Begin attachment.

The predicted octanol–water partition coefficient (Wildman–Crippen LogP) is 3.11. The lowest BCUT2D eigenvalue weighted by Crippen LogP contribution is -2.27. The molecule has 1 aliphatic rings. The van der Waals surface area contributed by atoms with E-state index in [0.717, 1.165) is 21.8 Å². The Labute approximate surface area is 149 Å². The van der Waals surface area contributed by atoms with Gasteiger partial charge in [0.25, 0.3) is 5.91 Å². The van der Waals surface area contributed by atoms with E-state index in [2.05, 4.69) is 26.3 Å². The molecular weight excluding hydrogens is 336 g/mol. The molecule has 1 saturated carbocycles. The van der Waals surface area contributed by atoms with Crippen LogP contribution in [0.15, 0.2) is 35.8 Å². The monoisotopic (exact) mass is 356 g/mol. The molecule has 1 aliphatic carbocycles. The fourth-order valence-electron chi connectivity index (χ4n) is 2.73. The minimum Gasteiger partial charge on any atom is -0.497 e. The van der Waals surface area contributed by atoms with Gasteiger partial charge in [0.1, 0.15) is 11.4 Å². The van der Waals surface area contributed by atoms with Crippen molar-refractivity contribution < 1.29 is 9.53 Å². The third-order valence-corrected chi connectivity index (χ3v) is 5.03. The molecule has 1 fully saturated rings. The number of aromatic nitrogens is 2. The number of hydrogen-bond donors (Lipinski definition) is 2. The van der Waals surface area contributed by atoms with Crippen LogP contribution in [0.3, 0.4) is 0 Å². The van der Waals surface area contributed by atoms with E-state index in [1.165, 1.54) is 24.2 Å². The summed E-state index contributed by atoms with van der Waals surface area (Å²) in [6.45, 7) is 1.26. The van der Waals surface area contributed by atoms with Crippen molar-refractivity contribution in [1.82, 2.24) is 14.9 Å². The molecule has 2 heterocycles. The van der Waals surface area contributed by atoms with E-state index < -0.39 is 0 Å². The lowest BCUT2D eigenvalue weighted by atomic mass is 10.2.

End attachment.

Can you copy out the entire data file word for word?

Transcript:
The predicted octanol–water partition coefficient (Wildman–Crippen LogP) is 3.11. The lowest BCUT2D eigenvalue weighted by Crippen LogP contribution is -2.27. The molecule has 1 aliphatic rings. The van der Waals surface area contributed by atoms with E-state index in [0.717, 1.165) is 21.8 Å². The Labute approximate surface area is 149 Å². The van der Waals surface area contributed by atoms with Gasteiger partial charge in [0.25, 0.3) is 5.91 Å². The van der Waals surface area contributed by atoms with E-state index in [2.05, 4.69) is 26.3 Å². The molecular weight excluding hydrogens is 336 g/mol. The molecule has 1 saturated carbocycles. The van der Waals surface area contributed by atoms with Crippen LogP contribution in [0.15, 0.2) is 35.8 Å². The monoisotopic (exact) mass is 356 g/mol. The molecule has 1 aliphatic carbocycles. The fourth-order valence-electron chi connectivity index (χ4n) is 2.73. The minimum Gasteiger partial charge on any atom is -0.497 e. The van der Waals surface area contributed by atoms with Gasteiger partial charge in [0.1, 0.15) is 11.4 Å². The van der Waals surface area contributed by atoms with Crippen molar-refractivity contribution < 1.29 is 9.53 Å². The third-order valence-corrected chi connectivity index (χ3v) is 5.03. The molecule has 1 fully saturated rings. The number of aromatic nitrogens is 2. The number of hydrogen-bond donors (Lipinski definition) is 2. The van der Waals surface area contributed by atoms with Crippen LogP contribution in [0.3, 0.4) is 0 Å². The van der Waals surface area contributed by atoms with E-state index in [1.165, 1.54) is 24.2 Å². The summed E-state index contributed by atoms with van der Waals surface area (Å²) in [6.45, 7) is 1.26. The van der Waals surface area contributed by atoms with Crippen molar-refractivity contribution in [1.82, 2.24) is 14.9 Å². The molecule has 2 heterocycles. The van der Waals surface area contributed by atoms with E-state index < -0.39 is 0 Å². The lowest BCUT2D eigenvalue weighted by atomic mass is 10.2.